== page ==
Guerrilla Games goes open world in this sumptuous, enjoyable yet overly generic new age sci-fi RPG.
You'd be forgiven for going into this one expecting something a little different. For developer Guerrilla Games, at least, Horizon Zero Dawn sees a remarkable change in both pace and tone, a well-earned break from over ten years of stoic service on the gritty battlefields of Killzone and a step away from the crushed concrete and exposed steel mesh of Helghan towards something brighter, breezier, more open. Horizon Zero Dawn is a sumptuous, slow-burning adventure that stretches its 30 hour tale across a vast and beautiful map that's light years away from the killing fields of Guerrilla's first-person shooter series. It's an open world game of admirable scope and craft.
And yet there's something wearisomely familiar about it all.
Perhaps that's down to this being Guerrilla's first big open world, the studio lacking some of the confidence to forge its own path, for you'll have seen much of Horizon Zero Dawn elsewhere. This is a genre piece that's a little too generic: Horizon Zero Dawn is too liberal with what it borrows, and often too literal to boot. The result ends up feeling like an imitation of something you'll have played countless times before, and often in finer form.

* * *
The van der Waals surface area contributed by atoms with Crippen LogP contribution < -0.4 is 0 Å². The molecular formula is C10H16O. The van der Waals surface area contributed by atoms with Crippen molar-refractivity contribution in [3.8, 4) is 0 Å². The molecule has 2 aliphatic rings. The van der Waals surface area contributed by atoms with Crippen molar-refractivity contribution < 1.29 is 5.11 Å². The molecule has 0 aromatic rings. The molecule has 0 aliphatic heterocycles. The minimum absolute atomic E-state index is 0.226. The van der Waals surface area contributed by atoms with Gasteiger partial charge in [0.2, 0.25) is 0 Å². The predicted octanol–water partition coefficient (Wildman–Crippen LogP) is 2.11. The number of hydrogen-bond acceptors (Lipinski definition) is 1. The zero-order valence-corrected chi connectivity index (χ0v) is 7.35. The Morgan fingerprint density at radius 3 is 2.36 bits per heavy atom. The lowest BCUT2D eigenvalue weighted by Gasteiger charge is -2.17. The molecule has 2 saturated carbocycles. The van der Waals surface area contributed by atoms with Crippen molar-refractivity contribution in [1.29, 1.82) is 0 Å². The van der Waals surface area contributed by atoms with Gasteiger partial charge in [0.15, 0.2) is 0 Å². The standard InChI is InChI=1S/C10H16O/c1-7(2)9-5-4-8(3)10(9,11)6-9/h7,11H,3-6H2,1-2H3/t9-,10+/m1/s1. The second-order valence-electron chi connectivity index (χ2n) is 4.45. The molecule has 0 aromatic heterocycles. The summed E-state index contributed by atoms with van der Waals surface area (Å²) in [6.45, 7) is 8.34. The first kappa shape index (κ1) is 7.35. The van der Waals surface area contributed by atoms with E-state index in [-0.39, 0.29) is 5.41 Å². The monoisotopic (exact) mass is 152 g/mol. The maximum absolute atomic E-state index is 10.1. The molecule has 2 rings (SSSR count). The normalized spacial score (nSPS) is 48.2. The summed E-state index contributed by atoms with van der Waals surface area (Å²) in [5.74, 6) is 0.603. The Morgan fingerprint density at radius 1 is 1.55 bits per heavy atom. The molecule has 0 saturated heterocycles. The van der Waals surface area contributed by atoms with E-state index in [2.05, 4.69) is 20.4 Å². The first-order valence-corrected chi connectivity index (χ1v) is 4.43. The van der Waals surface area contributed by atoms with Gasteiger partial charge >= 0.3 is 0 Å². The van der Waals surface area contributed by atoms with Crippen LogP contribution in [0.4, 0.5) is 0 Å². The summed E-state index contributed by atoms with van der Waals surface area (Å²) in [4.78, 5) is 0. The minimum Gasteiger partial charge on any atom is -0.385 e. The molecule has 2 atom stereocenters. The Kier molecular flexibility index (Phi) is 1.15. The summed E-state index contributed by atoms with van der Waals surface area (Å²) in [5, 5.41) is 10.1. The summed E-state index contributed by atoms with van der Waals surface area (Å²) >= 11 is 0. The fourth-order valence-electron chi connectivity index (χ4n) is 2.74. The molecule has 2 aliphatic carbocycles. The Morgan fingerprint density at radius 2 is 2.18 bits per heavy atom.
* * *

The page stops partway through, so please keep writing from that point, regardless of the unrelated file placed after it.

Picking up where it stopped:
The fiction is all Horizon Zero Dawn's own, however, an enjoyably pulpy new age sci-fi where the earth lies in ruins and is patrolled by savage hordes of mechanical dinosaurs. You're Aloy, a tribal outcast who's promoted against the odds in this post-apocalyptic matriarchy to the role of seeker, venturing past the boundaries of her isolated village. There's enough enigma in the world that lies beyond to pull you through the course of the tale, even if some of its threads get knotted up along the way.
It doesn't help that Horizon Zero Dawn so readily invites comparison to The Witcher 3. It's a match-up that was always going to weigh against Guerrilla's favour; this doesn't benefit from all that world-building that's gone before in CD Projekt's dark adult folklore, and in its place is a sci-fi fantasy that tends towards over-earnestness. It's a young adult The Witcher 3, but lacking so much of the warmth or the charm.